sábado, 30 de junho de 2012
Instructions for a 6-strand Flat Braid
This is essentially a 6-strand expansion of 5-strand flat braid #2. I have included two differnt methods of making this braid. The appearance of the braid is different in the two methods I have shown, but by varying the way the braid is tightened, both methods can produce both appearances.
This method is similar to the methods for both 4-strand flat braid #1, and 5 strand flat braid #2. It is a good method to use with flat materials like leather lace or coreless parachute cord.
To begin, hold the 6 strands so that three are in each hand.
The outside right strand is the first to be moved. Bring it over the middle right hand strand, under the inside right hand strand, and transfer it to the right hand, as shown by the blue arrow.
Here you can see that the strand has been crossed. There are now two right hand strands and four left hand strands.
Now it is the outside left strand that will be moved. Bring that strand under the adjacent strand, over the next strand, and under the inside left strand. Tranfer it to the right hand.
Here the second step is shown completed. Note that there are again three strands in each hand. One cycle of the braid has been completed.
These two steps can be continued for any desired length. Here you can see what the Braid looks like after several cylcles have been finished. If this braid is not made with flat material (as in these pictures) it takes a little extra work to adjust the tightness of the strands if the braid is to look even. This braid in this form will tend to develop a natural twist.
This method is essentially 6 strand finger weaving. With finger weaving, each strand acts as both warp and weft at different times.
To start, hold 5 strands in the right hand. With the left hand, weave the other strand through the five strands going over-under-over-under-over as shown by the blue arrow. It is as though the 5 strands are warp, and the other is the weft.
Here the strand has been woven through.
The strand that is on the far left will now act like a weft strand. Bring it through the middle four strands going over-under-over-under.
The first weft strand will now become a warp strand. Simply bring it under the last weft strand and alongside the other warp strands as shown.
Here you can see that the first weft strand is now a warp strand.
Now the strands must be tightened. Make sure that the weft strand in the right hand is pulled tighter than the other strands. This will cause the other strands to be close together as in the picture.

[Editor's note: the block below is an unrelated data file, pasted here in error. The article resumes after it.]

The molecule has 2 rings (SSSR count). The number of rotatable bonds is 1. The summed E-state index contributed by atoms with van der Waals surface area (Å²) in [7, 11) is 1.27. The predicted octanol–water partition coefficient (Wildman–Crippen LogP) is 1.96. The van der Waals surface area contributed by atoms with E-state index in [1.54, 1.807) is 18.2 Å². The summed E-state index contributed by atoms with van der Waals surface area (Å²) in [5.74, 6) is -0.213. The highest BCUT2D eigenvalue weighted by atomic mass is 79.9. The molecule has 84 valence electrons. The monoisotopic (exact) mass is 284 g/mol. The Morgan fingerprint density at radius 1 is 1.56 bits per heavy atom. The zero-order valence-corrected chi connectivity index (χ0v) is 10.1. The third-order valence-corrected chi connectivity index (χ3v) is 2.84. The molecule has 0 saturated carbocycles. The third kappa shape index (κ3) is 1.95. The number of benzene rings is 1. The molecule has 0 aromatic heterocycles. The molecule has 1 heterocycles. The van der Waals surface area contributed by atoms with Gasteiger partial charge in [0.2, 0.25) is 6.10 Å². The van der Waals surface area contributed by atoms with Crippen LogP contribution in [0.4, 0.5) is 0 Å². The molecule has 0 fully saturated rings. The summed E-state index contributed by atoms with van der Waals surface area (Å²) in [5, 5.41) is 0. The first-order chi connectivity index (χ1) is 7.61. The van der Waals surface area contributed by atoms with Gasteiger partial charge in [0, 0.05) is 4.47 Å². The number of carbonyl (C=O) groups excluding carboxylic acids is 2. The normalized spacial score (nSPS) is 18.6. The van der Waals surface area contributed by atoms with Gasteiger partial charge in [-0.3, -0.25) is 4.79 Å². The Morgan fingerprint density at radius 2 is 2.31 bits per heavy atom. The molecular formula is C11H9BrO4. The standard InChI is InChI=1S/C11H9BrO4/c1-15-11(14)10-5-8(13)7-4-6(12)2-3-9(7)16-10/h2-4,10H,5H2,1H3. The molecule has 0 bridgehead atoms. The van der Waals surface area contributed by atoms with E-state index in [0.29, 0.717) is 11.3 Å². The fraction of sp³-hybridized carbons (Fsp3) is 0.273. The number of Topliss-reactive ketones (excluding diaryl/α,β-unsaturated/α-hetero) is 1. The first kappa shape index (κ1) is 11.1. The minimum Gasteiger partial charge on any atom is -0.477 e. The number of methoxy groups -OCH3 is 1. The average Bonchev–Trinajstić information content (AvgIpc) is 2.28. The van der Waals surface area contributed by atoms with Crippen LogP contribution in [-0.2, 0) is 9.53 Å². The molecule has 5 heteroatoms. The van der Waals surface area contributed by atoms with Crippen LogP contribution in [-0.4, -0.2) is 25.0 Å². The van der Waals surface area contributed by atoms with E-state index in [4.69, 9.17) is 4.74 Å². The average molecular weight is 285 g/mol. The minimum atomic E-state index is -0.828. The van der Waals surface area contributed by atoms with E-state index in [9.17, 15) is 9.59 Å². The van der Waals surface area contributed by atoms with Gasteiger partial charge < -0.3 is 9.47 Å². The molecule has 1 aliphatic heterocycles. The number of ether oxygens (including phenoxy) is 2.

The process of taking the far left warp strand, weaving it through as a weft strand, and bringing the previous weft strand under it to rejoin the other warps is repeated for the length of the braid. Here you can see what that looks like.
This is what the back side of the braid looks like.
Six Strands - Braided Headband
The only problem with most of the one's I see in the shops is that they look like someone started a sweater and gave up at the rib!
This one should dispense with any such suspicions.
Like most people, I had a bit of apprehension as to whether I could braid 6 strands or not. Once I got into to it and saw the pattern developing, I found that it is so easy that I could just as easily have used 7, 8,10, or 20 strands!
I have included some photos of how I did it and you very quickly see the pattern develop. If you have any questions, feel free to ask.
Pattern for Six Strands (extra detailed Tutorial HERE)
Total length 56cm x 7.5cm / 22" x 3"
Yarn: Yarn: Pierrot Yarn Soft Merino Fingering in colours Ivory,Light Blue, and Cobalt Green
Total weight of finished headband is 49g / 204 m of Soft Merino Fingering.
Six Strands -approx. 110" cm / 43" x 1.25cm / 0.5"
Gauge :5 stitches would give the width of the band.
Cast on 9 stitches: 5 main bed and 4 ribber with waste yarn and do the perfect selvedge.
Knitting in the round and T.5 knit until desired length and take off with waste yarn.
Repeat this twice for each colour giving you 6 strands.
Pin them on a sheet of paper on a cushion and continue as follows in these photos:
Cables and braids have one thing in common, they form perfect rings if you have them the right length. Measure the headband on your head, without stretching it, and see if it is long enough or too long. Too much can be ravelled back.
I took a long strand of the natural colour and backstitched it through all the strands from start to finish at the back (the top of the photo).
A backstitch on every cable ensures that the headband keeps it's correct length when it's worn. Then I decided to go the whole way, and sew the bands together from the back as you see in the photo.
At the join in the back, when you are joining the end of one band to the corresponding start band in the same colour, you don't need to graft. Just be sure to place the join behind another band. I found it easiest to pin the band to the back of another band and ravel back to where the pin was. Cut the yarn and just thread it through the stitches and fasten them with backstitch to the back of the band covering it.
Note: If you start each of the bands at a slightly different place, then the joins can be staggered over an inch or two, helping to make it completely invisible.